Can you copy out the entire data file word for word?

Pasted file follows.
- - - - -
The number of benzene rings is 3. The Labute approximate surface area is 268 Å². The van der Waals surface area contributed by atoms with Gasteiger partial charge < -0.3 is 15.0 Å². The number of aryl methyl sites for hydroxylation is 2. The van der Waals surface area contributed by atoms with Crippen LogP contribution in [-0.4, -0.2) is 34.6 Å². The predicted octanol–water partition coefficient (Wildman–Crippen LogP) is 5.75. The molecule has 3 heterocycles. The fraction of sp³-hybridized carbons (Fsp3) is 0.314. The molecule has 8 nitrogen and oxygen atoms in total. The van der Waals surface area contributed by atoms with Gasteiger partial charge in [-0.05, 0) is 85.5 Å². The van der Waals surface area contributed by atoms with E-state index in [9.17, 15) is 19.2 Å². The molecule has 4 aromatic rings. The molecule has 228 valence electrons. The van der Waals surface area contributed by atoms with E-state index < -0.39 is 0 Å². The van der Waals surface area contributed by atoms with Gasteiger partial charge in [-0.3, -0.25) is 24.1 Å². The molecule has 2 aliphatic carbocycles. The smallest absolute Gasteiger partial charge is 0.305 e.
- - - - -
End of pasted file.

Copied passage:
The number of benzene rings is 3. The Labute approximate surface area is 268 Å². The van der Waals surface area contributed by atoms with Gasteiger partial charge < -0.3 is 15.0 Å². The number of aryl methyl sites for hydroxylation is 2. The van der Waals surface area contributed by atoms with Crippen LogP contribution in [-0.4, -0.2) is 34.6 Å². The predicted octanol–water partition coefficient (Wildman–Crippen LogP) is 5.75. The molecule has 3 heterocycles. The fraction of sp³-hybridized carbons (Fsp3) is 0.314. The molecule has 8 nitrogen and oxygen atoms in total. The van der Waals surface area contributed by atoms with Gasteiger partial charge in [-0.05, 0) is 85.5 Å². The van der Waals surface area contributed by atoms with E-state index in [9.17, 15) is 19.2 Å². The molecule has 4 aromatic rings. The molecule has 228 valence electrons. The van der Waals surface area contributed by atoms with E-state index < -0.39 is 0 Å². The van der Waals surface area contributed by atoms with Gasteiger partial charge in [-0.3, -0.25) is 24.1 Å². The molecule has 2 aliphatic carbocycles. The smallest absolute Gasteiger partial charge is 0.305 e.